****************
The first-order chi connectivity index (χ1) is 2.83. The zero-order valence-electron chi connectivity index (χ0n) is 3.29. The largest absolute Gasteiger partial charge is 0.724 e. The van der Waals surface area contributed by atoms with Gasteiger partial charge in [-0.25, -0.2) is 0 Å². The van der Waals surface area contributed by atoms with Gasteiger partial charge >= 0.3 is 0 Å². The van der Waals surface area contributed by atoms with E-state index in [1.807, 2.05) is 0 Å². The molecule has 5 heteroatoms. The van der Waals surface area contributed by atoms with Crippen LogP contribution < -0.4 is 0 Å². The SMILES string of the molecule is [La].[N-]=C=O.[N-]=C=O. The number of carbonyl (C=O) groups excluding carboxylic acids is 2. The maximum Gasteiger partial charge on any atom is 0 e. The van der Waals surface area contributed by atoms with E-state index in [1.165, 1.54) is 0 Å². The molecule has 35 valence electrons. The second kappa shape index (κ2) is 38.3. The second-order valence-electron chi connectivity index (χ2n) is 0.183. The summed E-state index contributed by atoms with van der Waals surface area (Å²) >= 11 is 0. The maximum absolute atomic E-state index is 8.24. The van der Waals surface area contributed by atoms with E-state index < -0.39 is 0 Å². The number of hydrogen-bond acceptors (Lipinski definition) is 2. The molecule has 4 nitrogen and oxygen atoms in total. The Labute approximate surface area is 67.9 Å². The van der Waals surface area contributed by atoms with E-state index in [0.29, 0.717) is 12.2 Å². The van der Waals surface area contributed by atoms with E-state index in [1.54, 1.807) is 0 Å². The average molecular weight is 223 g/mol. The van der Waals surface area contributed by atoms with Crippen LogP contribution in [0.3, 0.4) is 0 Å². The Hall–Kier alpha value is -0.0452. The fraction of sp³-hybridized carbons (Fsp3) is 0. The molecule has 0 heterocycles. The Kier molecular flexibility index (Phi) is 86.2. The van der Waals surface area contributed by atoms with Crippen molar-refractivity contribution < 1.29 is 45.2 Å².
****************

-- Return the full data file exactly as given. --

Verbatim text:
The first-order chi connectivity index (χ1) is 2.83. The zero-order valence-electron chi connectivity index (χ0n) is 3.29. The largest absolute Gasteiger partial charge is 0.724 e. The van der Waals surface area contributed by atoms with Gasteiger partial charge in [-0.25, -0.2) is 0 Å². The van der Waals surface area contributed by atoms with Gasteiger partial charge >= 0.3 is 0 Å². The van der Waals surface area contributed by atoms with E-state index in [1.807, 2.05) is 0 Å². The molecule has 5 heteroatoms. The van der Waals surface area contributed by atoms with Crippen LogP contribution < -0.4 is 0 Å². The SMILES string of the molecule is [La].[N-]=C=O.[N-]=C=O. The number of carbonyl (C=O) groups excluding carboxylic acids is 2. The maximum Gasteiger partial charge on any atom is 0 e. The van der Waals surface area contributed by atoms with E-state index in [1.165, 1.54) is 0 Å². The molecule has 35 valence electrons. The second kappa shape index (κ2) is 38.3. The second-order valence-electron chi connectivity index (χ2n) is 0.183. The summed E-state index contributed by atoms with van der Waals surface area (Å²) >= 11 is 0. The maximum absolute atomic E-state index is 8.24. The van der Waals surface area contributed by atoms with E-state index < -0.39 is 0 Å². The number of hydrogen-bond acceptors (Lipinski definition) is 2. The molecule has 4 nitrogen and oxygen atoms in total. The Labute approximate surface area is 67.9 Å². The van der Waals surface area contributed by atoms with E-state index in [0.29, 0.717) is 12.2 Å². The van der Waals surface area contributed by atoms with E-state index in [1.54, 1.807) is 0 Å². The average molecular weight is 223 g/mol. The van der Waals surface area contributed by atoms with Crippen LogP contribution in [0.3, 0.4) is 0 Å². The Hall–Kier alpha value is -0.0452. The fraction of sp³-hybridized carbons (Fsp3) is 0. The molecule has 0 heterocycles. The Kier molecular flexibility index (Phi) is 86.2. The van der Waals surface area contributed by atoms with Crippen molar-refractivity contribution < 1.29 is 45.2 Å².